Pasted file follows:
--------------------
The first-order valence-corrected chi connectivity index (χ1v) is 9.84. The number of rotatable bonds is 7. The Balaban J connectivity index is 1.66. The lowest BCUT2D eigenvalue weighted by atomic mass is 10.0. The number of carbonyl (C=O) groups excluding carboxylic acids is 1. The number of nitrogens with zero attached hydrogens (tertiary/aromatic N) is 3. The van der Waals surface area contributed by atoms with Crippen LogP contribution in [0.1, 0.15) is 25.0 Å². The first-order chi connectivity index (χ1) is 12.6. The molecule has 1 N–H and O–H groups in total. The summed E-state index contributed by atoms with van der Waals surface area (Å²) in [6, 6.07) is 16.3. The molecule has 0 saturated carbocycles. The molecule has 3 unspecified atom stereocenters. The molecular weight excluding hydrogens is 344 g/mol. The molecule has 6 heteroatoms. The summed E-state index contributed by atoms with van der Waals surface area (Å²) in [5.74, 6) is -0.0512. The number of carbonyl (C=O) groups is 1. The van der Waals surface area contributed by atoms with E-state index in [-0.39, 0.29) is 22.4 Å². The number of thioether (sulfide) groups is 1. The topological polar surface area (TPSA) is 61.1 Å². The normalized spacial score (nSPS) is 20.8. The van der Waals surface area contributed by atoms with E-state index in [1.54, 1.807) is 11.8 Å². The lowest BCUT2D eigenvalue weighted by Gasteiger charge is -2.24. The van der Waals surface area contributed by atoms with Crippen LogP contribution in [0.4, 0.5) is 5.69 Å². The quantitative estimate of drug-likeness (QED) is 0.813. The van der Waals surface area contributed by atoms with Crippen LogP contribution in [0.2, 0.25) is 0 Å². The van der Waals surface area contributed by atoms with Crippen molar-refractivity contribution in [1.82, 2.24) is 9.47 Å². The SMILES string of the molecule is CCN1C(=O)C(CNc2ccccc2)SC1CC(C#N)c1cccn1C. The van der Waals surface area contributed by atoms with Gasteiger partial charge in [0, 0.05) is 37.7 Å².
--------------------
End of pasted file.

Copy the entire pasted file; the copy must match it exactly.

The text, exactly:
The first-order valence-corrected chi connectivity index (χ1v) is 9.84. The number of rotatable bonds is 7. The Balaban J connectivity index is 1.66. The lowest BCUT2D eigenvalue weighted by atomic mass is 10.0. The number of carbonyl (C=O) groups excluding carboxylic acids is 1. The number of nitrogens with zero attached hydrogens (tertiary/aromatic N) is 3. The van der Waals surface area contributed by atoms with Crippen LogP contribution in [0.1, 0.15) is 25.0 Å². The first-order chi connectivity index (χ1) is 12.6. The molecule has 1 N–H and O–H groups in total. The summed E-state index contributed by atoms with van der Waals surface area (Å²) in [6, 6.07) is 16.3. The molecule has 0 saturated carbocycles. The molecule has 3 unspecified atom stereocenters. The molecular weight excluding hydrogens is 344 g/mol. The molecule has 6 heteroatoms. The summed E-state index contributed by atoms with van der Waals surface area (Å²) in [5.74, 6) is -0.0512. The number of carbonyl (C=O) groups is 1. The van der Waals surface area contributed by atoms with E-state index in [-0.39, 0.29) is 22.4 Å². The number of thioether (sulfide) groups is 1. The topological polar surface area (TPSA) is 61.1 Å². The normalized spacial score (nSPS) is 20.8. The van der Waals surface area contributed by atoms with E-state index in [1.54, 1.807) is 11.8 Å². The lowest BCUT2D eigenvalue weighted by Gasteiger charge is -2.24. The van der Waals surface area contributed by atoms with Crippen LogP contribution in [0.4, 0.5) is 5.69 Å². The quantitative estimate of drug-likeness (QED) is 0.813. The van der Waals surface area contributed by atoms with Crippen LogP contribution in [0.2, 0.25) is 0 Å². The van der Waals surface area contributed by atoms with Crippen molar-refractivity contribution in [1.82, 2.24) is 9.47 Å². The SMILES string of the molecule is CCN1C(=O)C(CNc2ccccc2)SC1CC(C#N)c1cccn1C. The van der Waals surface area contributed by atoms with Gasteiger partial charge in [0, 0.05) is 37.7 Å².